By: Allyson Crowell
As a new graduate of the College of Charleston volunteering at the MUSC Children's Hospital, Cristina Reyes Smith met a little girl in a shoulder cast who had no interest in the cheerful volunteer but only wanted to see her OT.
"I knew I wanted to do something in health care, but I had no idea what an OT was," Dr. Smith said. "When I left that day, I started reading about the profession of occupational therapy, and it sounded too good to be true."
She began the occupational therapy program in MUSC's College of Health Professions in 2004. From her first year as a student through her current role today as a faculty member with a private practice, Dr. Smith not only has defined what she wants to do in health care but what she wants for her alma mater, her community and the industry at large to accomplish. She recently made a planned gift to support the college through her estate to support those goals.
"I love this place," she said. "I love what it's doing for the people of South Carolina. We have a long way to go, in terms of how to best meet the needs of our communities, but we certainly are making good progress."
As a first-year occupational therapy student preparing to attend a prestigious gala as a scholarship recipient, she passed by a pickup truck in downtown Charleston with Latino men crowding into the flatbed for day labor. "The disparity between their situation and mine became very significant to me," Dr. Smith said. "I wanted to be a part of addressing that disparity and addressing access to care."
Her family moved to a military base near Charleston from Puerto Rico when she was 4 years old. Because her father and grandfathers all served in the military, her family never lacked access to quality health care.
Dr. Smith has a history of severe asthma, and the concepts of access and cultural barriers to health care became a personal concern for the first time during an undergraduate trip to France. She suffered the most severe asthma attack of her life while in the countryside of Provence and, with the nearest hospital hours away, she relied on interpreters to access a physician who could come to her.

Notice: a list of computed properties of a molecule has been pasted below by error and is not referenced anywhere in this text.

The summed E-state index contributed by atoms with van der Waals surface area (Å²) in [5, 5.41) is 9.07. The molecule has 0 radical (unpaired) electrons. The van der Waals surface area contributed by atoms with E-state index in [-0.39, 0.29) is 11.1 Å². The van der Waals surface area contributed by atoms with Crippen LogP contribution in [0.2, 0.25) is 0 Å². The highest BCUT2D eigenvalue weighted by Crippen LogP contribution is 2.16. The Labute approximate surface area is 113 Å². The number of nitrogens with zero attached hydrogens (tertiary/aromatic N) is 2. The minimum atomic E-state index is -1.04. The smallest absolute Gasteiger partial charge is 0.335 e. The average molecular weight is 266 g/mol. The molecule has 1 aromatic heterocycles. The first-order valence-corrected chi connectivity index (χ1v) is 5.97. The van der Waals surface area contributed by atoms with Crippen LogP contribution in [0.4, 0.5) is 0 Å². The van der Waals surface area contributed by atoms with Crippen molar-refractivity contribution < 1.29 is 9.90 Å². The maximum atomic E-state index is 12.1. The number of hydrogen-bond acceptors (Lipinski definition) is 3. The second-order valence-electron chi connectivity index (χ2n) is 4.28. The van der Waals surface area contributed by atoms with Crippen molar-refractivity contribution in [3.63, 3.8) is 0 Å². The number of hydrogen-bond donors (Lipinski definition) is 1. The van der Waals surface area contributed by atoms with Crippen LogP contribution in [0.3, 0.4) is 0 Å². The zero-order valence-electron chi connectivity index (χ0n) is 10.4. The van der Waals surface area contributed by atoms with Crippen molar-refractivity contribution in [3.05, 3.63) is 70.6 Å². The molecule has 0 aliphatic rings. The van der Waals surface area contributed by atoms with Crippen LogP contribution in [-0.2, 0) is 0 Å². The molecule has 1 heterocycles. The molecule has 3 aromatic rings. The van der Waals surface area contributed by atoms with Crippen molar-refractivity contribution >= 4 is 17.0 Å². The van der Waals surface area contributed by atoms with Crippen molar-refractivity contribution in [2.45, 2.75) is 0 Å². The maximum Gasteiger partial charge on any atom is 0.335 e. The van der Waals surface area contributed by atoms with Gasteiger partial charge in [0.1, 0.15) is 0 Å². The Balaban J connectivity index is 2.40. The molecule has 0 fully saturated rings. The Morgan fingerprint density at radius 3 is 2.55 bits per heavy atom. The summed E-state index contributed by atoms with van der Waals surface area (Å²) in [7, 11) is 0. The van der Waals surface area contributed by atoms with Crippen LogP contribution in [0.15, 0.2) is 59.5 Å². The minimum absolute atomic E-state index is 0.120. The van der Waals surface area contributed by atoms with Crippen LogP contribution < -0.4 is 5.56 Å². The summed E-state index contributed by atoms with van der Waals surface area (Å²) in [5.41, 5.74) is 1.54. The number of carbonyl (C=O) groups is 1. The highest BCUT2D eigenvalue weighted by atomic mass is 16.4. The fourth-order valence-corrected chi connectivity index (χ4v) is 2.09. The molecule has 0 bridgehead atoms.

With that experience guiding her and the mental picture of the men in the pickup truck inspiring her, she served as founding president of the MUSC Alliance for Hispanic Health within her first year as an MUSC student. The interprofessional collaborative of students, faculty and staff joined under a shared goal of improving health-care access for the local Hispanic community; it remains active more than a decade later.
Now an assistant professor at MUSC, Dr. Smith works to shape her students into compassionate, culturally literate and sensitive leaders. "My philosophy is that our students are largely millennials who have access to information from around the world literally in their pockets," she said. "What they don't have is access to live experts and personal experiences in community-based health care. I tell my students, 'When your heart is broken for a patient or for a community, I want you to feel like you have the skill set and tools to address the issues for positive change.'"
In recent months Dr. Smith accepted a new position as the College of Health Professions' diversity liaison. She also serves as faculty advisor to the MUSC Student Diversity Leadership Council. Off campus, she operates a private practice serving the greater Charleston and surrounding rural communities called Vida Bella Services, which provides physical and occupational therapy to Spanish-speaking children and others with limited access to care as far as Walterboro and St. George. And at home she's a wife and also a mother to three young children.
Dr. James Zoller, interim dean at the College of Health Professions, said Dr. Smith brings an infectious energy to her work at the college. "She gets everyone enthused about the same thing, and it makes it so much more believable when you're talking to someone who is clearly committed and passionate," he said.
Dr. Smith made her planned gift to the dean's fund, a discretionary account designed to serve the college's most pressing needs. "It allows us to be flexible in directing resources to where need is at the time," Dr. Zoller said. "It also is sort of a tacit expression of confidence in the college that it's going to be used in a valuable and meaningful way."
Dr. Smith said she has considered designating a portion of her gifts to support underrepresented minorities through scholarships or other programs. But she hopes, within her lifetime, that those needs will not be as imperative as they are now.
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